Drugs adviser says sorry over ecstasy article

The home secretary demanded an apology from Dr David Nutt after he said that taking ecstasy was no riskier than riding a horse

The government's drugs adviser last night apologised for saying that the risk in taking ecstasy was no worse than in riding a horse. Home secretary Jacqui Smith had yesterday carpeted Dr David Nutt over comments that emerged 48 hours before his committee was expected to recommend downgrading the drug.

She demanded an apology and told the professor that his comments went beyond the scientific advice she expected from him. "I've spoken to him. I've told him that I was surprised and profoundly disappointed," Smith told MPs yesterday. She said they made light of a serious problem, trivialised the dangers of drugs, showed insensitivity to the families of victims, and sent the wrong message to young people.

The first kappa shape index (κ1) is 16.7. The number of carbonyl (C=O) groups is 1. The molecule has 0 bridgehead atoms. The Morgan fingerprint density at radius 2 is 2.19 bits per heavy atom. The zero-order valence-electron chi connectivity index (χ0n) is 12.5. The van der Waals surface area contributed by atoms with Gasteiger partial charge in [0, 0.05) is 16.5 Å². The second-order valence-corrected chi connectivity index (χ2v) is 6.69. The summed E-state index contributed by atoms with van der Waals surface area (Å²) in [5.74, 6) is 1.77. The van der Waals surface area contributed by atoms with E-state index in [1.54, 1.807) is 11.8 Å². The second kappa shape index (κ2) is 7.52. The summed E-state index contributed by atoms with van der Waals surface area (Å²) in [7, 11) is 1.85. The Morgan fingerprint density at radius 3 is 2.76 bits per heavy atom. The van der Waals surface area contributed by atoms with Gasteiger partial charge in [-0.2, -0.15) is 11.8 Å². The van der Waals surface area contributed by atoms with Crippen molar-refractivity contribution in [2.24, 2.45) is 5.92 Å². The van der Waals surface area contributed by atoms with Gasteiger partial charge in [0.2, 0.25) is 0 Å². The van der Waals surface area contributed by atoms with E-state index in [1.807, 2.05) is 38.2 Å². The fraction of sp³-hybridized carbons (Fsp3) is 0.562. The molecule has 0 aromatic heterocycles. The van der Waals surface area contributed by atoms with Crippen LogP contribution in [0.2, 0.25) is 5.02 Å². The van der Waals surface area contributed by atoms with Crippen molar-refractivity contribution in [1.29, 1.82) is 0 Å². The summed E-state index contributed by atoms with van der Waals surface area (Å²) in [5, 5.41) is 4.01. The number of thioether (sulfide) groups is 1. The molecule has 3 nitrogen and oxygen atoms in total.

Smith's attack on Nutt, the new chairman of the Advisory Council on the Misuse of Drugs, comes when this week it will publish a report expected to recommend downgrading ecstasy from class A to class B. Smith has made clear she will veto the council's view as she rejected its advice last year not to reclassify cannabis.

Lib Dem MP Evan Harris complained to the Speaker at Smith's attack, describing Nutt as a "distinguished scientist" unable to answer back in parliament for what was set out in a scientific publication. His article in the Journal of Psychopharmacology was written before he became chairman, but picked up in the weekend press.

Ecstasy is the UK's third most popular illicit drug with an estimated 470,000 people using it last year, including 5% of 16- to 24-year-olds. Last night, Nutt apologised saying he had "no intention of trivialising the dangers of ecstasy".

"I am sorry to those who may have been offended by my article. I would like to apologise to those who have lost friends and family due to ecstasy use," he said.

The article, "Equasy", [sic] ironically argued "equine addiction syndrome" accounted for 100 deaths a year, as against 30 a year for ecstasy use.


Alan Travis, home affairs editor

The GuardianTramp

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